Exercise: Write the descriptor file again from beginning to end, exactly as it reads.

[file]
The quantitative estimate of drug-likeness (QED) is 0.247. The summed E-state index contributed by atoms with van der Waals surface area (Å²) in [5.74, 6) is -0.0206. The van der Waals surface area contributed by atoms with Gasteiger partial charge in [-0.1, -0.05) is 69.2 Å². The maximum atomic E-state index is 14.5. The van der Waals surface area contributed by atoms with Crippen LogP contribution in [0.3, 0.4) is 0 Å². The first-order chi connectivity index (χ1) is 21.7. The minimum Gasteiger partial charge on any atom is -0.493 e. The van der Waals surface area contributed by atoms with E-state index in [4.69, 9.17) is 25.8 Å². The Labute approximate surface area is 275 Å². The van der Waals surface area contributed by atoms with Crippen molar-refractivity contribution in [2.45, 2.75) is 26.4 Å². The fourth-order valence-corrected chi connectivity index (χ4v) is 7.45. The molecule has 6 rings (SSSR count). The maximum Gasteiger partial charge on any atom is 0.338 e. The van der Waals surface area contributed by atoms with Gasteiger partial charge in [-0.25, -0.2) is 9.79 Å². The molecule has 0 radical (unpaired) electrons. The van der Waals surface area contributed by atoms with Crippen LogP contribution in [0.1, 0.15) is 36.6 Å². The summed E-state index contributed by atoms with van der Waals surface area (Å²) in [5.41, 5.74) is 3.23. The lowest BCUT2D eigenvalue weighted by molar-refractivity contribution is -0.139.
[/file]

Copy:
The quantitative estimate of drug-likeness (QED) is 0.247. The summed E-state index contributed by atoms with van der Waals surface area (Å²) in [5.74, 6) is -0.0206. The van der Waals surface area contributed by atoms with Gasteiger partial charge in [-0.1, -0.05) is 69.2 Å². The maximum atomic E-state index is 14.5. The van der Waals surface area contributed by atoms with Crippen LogP contribution in [0.3, 0.4) is 0 Å². The first-order chi connectivity index (χ1) is 21.7. The minimum Gasteiger partial charge on any atom is -0.493 e. The van der Waals surface area contributed by atoms with E-state index in [4.69, 9.17) is 25.8 Å². The Labute approximate surface area is 275 Å². The van der Waals surface area contributed by atoms with Crippen molar-refractivity contribution in [2.45, 2.75) is 26.4 Å². The fourth-order valence-corrected chi connectivity index (χ4v) is 7.45. The molecule has 6 rings (SSSR count). The maximum Gasteiger partial charge on any atom is 0.338 e. The van der Waals surface area contributed by atoms with Gasteiger partial charge in [-0.25, -0.2) is 9.79 Å². The molecule has 0 radical (unpaired) electrons. The van der Waals surface area contributed by atoms with Crippen LogP contribution in [0.1, 0.15) is 36.6 Å². The summed E-state index contributed by atoms with van der Waals surface area (Å²) in [5.41, 5.74) is 3.23. The lowest BCUT2D eigenvalue weighted by molar-refractivity contribution is -0.139.